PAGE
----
War, public complacency and Katrina

You all witnessed how long it took for the National Guard to get into New Orleans in large numbers. The National Guard takes time to muster as people are diverted from their daily lives and then organized -- it makes sense that they would take days to respond. You can argue that they should have been pre-deployed. I live in California, and I would hope that we'd have a standing force of National Guard ready if we had pre-warning of a magnitude 7.8 earthquake coming. Yet, there is no doubt that active military can move faster than National Guard simply because they are already actively deployed.

It is obvious that the US armed forces are being spread too thin. The mess in New Orleans has to be partially blamed on the bulk of the mobile US Armed Forces being deployed in Iraq and Afghanistan, and the federal government not taking the steps to make sure that we have enough military to take care of domestic issues should they occur. Now, to me the reason for this is obvious: recruitment in the military is down, and we do not have a draft. If we did have a draft, I am sure political will would start to wane. So, we have ourselves a conundrum that leaves a gaping vulnerability. A draft alternative would be truly domestic and full time deployed National Guard which can't be tapped to go abroad.

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Re: War, public complacency and Katrina

I agree that it's pretty tough trying to honor all the commitments with the active-duty military and the organized reserves (Reserve and National Guard) units. However, there's a over-looked and unfortunately under-manned contingent: the state guards. Some states such as California, Virginia, Georgia, New York, and New Jersey, etc. have State Guard or Defense Forces set up. These units were primarily set up during WWI when the National Guard units of the states were called up for federal service and the states felt naked and defenseless, so they set up their own state troops. Incidentally, New York and New Jersey have (I believe) the only state naval militia troops in the country. However, I believe that the requirements for them to be participating US Naval Reserve and Marine Corps Reserve cuts out much use for them now.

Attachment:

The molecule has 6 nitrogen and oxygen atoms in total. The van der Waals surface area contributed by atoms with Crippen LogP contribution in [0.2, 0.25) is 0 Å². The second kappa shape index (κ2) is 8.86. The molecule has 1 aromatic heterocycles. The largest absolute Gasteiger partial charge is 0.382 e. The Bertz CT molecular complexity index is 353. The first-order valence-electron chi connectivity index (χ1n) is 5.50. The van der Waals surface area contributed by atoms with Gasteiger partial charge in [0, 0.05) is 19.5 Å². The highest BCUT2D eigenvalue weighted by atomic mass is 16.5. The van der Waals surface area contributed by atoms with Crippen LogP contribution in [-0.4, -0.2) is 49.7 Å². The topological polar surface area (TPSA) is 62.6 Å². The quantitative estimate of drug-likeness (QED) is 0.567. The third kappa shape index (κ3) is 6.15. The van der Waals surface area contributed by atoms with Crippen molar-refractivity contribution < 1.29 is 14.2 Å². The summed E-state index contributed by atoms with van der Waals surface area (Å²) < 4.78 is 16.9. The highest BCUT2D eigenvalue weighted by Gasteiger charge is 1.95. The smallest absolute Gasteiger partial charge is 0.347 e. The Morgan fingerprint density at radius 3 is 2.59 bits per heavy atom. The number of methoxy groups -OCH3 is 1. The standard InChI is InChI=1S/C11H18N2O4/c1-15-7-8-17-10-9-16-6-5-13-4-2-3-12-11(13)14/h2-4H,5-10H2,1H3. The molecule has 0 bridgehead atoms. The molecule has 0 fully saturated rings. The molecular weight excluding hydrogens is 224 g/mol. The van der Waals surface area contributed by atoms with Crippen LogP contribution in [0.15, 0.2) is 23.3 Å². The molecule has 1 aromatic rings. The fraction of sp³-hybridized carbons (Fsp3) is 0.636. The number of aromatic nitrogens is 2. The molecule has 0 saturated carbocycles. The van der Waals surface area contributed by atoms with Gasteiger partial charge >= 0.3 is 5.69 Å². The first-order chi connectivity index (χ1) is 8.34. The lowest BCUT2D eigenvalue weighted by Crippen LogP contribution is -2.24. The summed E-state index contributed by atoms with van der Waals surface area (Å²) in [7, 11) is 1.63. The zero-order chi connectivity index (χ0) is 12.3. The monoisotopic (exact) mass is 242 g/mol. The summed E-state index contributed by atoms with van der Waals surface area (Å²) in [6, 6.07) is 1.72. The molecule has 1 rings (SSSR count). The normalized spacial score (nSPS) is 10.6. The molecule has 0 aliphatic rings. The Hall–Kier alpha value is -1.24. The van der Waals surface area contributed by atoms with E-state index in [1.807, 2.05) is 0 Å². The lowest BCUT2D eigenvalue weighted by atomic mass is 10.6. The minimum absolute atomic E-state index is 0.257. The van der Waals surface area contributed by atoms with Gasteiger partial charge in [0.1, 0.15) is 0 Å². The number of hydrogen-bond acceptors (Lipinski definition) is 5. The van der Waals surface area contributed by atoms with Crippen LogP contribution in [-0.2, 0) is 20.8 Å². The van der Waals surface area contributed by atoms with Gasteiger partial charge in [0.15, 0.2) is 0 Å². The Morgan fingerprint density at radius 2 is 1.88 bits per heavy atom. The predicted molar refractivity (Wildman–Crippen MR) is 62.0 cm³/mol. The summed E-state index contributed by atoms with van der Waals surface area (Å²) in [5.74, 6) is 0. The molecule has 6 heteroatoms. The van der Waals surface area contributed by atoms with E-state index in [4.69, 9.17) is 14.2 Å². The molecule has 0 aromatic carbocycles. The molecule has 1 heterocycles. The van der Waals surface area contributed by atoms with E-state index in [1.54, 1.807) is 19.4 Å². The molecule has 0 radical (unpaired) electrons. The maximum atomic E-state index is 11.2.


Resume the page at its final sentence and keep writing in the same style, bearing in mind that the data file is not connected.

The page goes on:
Since almost no one has ever heard of them, their recruitment levels are pretty low, think there's a national website for them: sguas.org.
Since they're state troops, they're usually (as an organized body) just under the state governor's jurisdiction (although individually, they could be called up for a general draft or mobilization if it ever came to that.)

My niece is in the La Guard s

My niece is in the La Guard so I know where they were.
What happened was, Katrina was going to hit NOLA from the South head on, so the guard was evacuating the areas South of the city such as Terrebonne parish and St Charles parish.
In the last cpl hours before the storm hit, it turned East and caused the storm surge to hit the city from it's most vulnerable direction (albeit being on the West side of the storm produced a smaller surge and less rain - not that it matters a whole lot at cat 4-5).
The result was that the highways into the city from the West were flooded and the Guard and Red cross couldnt get in by land anywhere.

It was purely a logistical nightmare for the guard and there was no shortage of troops whatsoever.
As for the governor and mayor bumbling so badly, I can only say they are both new at what they do and neither got elected on merit.
Blanco was so worried GW would get the credit for things she refused all federal counsel and help for too long.
She is also more than unqualified to hold such power.
I was listening to her and Nagin through the storm (as I rode it out North of the city in a hardened bldg) and they were simply lost and befuddled.
Nagin is at the helm of the most corrupt and inept city govt and police force in the US (though to be fair, he only recently inherited it), and the results were predictable.

Lastly, the way to prevent the scenes we all saw on tv is to dismatle the perpetual poverty welfare state that costs everyone so dearly - in so many ways - and puts people like Landreiu, Blanco, and Nagin in charge.
Most of those that were trapped were recipients of the furlined manacles that kept them in nice neat, reproducing, generationally dependent, voting blocs for the crooks that have run this state forever.

While Katrina cased much misery (some of which I enjoyed), she flushed what needed flushing and Godwilling, blew the top off of a very old snake den.
I just hope they keep shining a bright light on em despite those trying to blame the feds for not doing the La/NO govts' job.

As for the guard, there really is no dilemna.
We have plenty enough of em everywhere and they're quite prepared - as long as their commander in chief (the governor) uses them correctly - and as long as everyone remembers that they are 2nd responders - not 1st.
The police are 1st and if the feds should do anything, they should enforce standards of recruitment, training, and discipline across the nation.
Corruption must also carry a much higher price.

National Gaurd

John, I don't know if you will see this but it is worth a shot. My friends brother in law is in the LA National Gaurd. On Sat before the hurricane he called on his cellphone and said they had been mobilized and were in a hotel in downtown NO. On monday he called and described spending the day picking up floating bodies. The media continually said the Gaurd was not there. for what it is worth. framer